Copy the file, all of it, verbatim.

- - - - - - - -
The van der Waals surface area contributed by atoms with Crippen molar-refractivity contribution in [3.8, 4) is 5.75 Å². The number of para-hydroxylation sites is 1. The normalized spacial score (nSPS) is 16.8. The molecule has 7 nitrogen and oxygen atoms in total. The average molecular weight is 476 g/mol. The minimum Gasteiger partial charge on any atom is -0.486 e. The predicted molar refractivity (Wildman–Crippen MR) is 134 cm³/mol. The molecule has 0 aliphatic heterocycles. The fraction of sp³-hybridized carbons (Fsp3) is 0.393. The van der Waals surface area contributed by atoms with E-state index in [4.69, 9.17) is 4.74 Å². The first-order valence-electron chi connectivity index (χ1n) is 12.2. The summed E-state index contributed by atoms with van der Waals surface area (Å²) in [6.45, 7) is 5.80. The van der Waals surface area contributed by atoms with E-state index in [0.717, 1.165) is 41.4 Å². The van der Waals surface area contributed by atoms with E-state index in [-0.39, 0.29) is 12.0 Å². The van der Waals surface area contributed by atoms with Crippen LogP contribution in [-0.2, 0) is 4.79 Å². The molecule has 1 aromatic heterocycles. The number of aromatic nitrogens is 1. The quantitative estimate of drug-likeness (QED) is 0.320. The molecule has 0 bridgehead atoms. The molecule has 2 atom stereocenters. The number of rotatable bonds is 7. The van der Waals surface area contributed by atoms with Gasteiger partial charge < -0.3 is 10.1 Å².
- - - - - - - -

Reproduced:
The van der Waals surface area contributed by atoms with Crippen molar-refractivity contribution in [3.8, 4) is 5.75 Å². The number of para-hydroxylation sites is 1. The normalized spacial score (nSPS) is 16.8. The molecule has 7 nitrogen and oxygen atoms in total. The average molecular weight is 476 g/mol. The minimum Gasteiger partial charge on any atom is -0.486 e. The predicted molar refractivity (Wildman–Crippen MR) is 134 cm³/mol. The molecule has 0 aliphatic heterocycles. The fraction of sp³-hybridized carbons (Fsp3) is 0.393. The van der Waals surface area contributed by atoms with E-state index in [4.69, 9.17) is 4.74 Å². The first-order valence-electron chi connectivity index (χ1n) is 12.2. The summed E-state index contributed by atoms with van der Waals surface area (Å²) in [6.45, 7) is 5.80. The van der Waals surface area contributed by atoms with E-state index in [0.717, 1.165) is 41.4 Å². The van der Waals surface area contributed by atoms with E-state index in [-0.39, 0.29) is 12.0 Å². The van der Waals surface area contributed by atoms with Crippen LogP contribution in [-0.2, 0) is 4.79 Å². The molecule has 1 aromatic heterocycles. The number of aromatic nitrogens is 1. The quantitative estimate of drug-likeness (QED) is 0.320. The molecule has 0 bridgehead atoms. The molecule has 2 atom stereocenters. The number of rotatable bonds is 7. The van der Waals surface area contributed by atoms with Gasteiger partial charge < -0.3 is 10.1 Å².